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Drought-hit Europe exposes ancient stones, World War II ships as water levels drop

The stone circle, officially known as the Dolmen of Guadalperal, currently sits fully exposed in one corner of the Valdecanas reservoir, in the central province of Caceres, where authorities say the water level has dropped to 28% of capacity.

Drought-hit Europe exposes ancient stones, World War II ships as water levels drop AJR
Author
London, First Published Aug 20, 2022, 2:11 PM IST

Europe, which has been baking in drought for weeks, has seen water levels in rivers and lakes fall to levels few can remember, exposing long-submerged treasures - and some unwanted hazards.

Archaeologists in Spain, a place that is suffering its worst drought in decades, have been delighted by the emergence of a prehistoric stone circle dubbed the "Spanish Stonehenge" that is usually covered by the waters of a dam.

The stone circle, officially known as the Dolmen of Guadalperal, currently sits fully exposed in one corner of the Valdecanas reservoir, in the central province of Caceres, where authorities say the water level has dropped to 28% of capacity.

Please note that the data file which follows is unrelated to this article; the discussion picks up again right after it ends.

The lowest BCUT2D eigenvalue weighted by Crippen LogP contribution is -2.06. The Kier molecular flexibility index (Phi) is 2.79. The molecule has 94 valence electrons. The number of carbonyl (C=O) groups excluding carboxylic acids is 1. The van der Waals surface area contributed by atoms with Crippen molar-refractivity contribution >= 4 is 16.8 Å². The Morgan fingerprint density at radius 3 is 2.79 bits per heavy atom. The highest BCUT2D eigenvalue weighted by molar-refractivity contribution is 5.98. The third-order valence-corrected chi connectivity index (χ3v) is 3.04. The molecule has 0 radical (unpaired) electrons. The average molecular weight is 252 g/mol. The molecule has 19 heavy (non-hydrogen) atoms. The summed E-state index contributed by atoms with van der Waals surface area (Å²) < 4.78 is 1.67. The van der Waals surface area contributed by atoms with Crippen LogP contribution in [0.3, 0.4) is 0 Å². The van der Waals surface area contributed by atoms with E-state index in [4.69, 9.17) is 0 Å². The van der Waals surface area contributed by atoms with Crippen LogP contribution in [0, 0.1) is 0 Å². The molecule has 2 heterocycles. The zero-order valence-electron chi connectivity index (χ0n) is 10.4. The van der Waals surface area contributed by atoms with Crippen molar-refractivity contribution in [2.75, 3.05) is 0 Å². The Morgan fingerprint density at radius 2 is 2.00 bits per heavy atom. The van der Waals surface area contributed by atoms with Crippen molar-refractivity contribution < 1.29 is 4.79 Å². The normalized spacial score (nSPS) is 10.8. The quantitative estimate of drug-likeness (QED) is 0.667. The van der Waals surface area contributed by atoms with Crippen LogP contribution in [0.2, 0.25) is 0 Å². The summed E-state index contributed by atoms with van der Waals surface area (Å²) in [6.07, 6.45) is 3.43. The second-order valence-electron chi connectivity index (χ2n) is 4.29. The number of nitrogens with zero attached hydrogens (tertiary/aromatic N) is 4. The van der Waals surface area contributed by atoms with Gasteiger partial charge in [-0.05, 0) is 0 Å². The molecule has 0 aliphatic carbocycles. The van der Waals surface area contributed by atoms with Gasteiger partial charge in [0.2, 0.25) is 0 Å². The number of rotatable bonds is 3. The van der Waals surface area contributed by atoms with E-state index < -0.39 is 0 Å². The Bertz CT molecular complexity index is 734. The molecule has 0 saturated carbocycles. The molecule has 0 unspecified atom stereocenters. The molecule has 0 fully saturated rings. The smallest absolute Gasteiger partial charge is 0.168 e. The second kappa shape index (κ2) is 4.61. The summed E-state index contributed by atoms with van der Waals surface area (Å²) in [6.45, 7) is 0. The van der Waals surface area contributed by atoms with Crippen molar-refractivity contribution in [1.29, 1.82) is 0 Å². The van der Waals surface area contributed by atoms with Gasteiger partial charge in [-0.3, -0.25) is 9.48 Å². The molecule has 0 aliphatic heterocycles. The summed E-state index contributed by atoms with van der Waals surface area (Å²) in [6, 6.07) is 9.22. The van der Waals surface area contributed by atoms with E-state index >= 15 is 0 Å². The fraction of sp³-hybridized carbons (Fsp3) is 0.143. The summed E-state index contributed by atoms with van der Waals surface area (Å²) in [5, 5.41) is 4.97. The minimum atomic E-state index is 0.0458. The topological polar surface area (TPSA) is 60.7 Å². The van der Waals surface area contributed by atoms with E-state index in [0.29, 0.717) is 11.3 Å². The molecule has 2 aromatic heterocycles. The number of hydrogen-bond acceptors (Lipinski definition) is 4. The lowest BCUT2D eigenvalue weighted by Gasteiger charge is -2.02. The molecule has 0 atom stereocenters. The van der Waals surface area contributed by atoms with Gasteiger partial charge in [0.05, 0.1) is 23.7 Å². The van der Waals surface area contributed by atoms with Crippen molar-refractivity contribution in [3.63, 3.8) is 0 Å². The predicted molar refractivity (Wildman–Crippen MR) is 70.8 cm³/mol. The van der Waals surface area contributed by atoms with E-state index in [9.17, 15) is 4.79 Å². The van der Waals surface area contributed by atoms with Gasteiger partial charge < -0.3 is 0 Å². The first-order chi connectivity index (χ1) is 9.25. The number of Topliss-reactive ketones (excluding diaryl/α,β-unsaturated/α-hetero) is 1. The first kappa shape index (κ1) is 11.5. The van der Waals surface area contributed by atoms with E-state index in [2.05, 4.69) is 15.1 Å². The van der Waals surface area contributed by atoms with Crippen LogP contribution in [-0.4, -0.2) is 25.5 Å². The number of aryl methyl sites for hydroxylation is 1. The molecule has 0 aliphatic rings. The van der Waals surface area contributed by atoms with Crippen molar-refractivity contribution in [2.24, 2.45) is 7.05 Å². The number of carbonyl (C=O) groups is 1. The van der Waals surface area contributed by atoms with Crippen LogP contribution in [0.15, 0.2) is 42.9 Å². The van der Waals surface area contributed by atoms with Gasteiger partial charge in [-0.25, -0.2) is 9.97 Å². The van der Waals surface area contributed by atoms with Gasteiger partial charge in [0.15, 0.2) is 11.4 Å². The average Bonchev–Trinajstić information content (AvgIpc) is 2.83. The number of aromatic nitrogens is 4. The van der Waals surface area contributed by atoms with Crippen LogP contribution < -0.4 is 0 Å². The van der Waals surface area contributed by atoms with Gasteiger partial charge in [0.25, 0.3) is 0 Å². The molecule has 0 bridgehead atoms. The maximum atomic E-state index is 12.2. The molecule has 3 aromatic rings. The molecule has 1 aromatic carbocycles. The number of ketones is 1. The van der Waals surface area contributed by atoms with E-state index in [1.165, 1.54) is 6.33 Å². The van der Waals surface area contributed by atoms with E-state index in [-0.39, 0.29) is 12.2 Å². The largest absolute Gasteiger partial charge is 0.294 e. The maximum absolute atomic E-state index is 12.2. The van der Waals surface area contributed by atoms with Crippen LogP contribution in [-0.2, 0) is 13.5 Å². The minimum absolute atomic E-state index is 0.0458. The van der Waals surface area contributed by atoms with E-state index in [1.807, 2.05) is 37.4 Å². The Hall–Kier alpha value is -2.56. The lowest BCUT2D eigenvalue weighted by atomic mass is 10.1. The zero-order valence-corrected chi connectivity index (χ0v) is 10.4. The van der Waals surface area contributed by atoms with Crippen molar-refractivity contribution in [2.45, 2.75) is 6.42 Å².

It was discovered by German archaeologist Hugo Obermaier in 1926, but the area was flooded in 1963 in a rural development project under Francisco Franco's dictatorship. Since then it has only become fully visible four times.

In Germany, memories of past droughts have also been rekindled by the reappearance of so-called "hunger stones" along the River Rhine. Many such stones have become visible along the banks of Germany's largest river in recent weeks.

Bearing dates and people's initials, their re-emergence is seen by some as a warning and reminder of the hardships people faced during former droughts. Dates visible on stones seen in Worms, south of Frankfurt, and Rheindorf, near Leverkusen, included 1947, 1959, 2003 and 2018.

The Danube, another of Europe's mighty rivers, has fallen to one of its lowest levels in almost a century as a result of the drought, exposing the hulks of more than 20 German warships sunk during World War Two near Serbia's river port town of Prahovo.

The vessels were among hundreds scuttled along the Danube by Nazi Germany's Black Sea fleet in 1944 as they retreated from advancing Soviet forces, and still hamper river traffic during low water levels.

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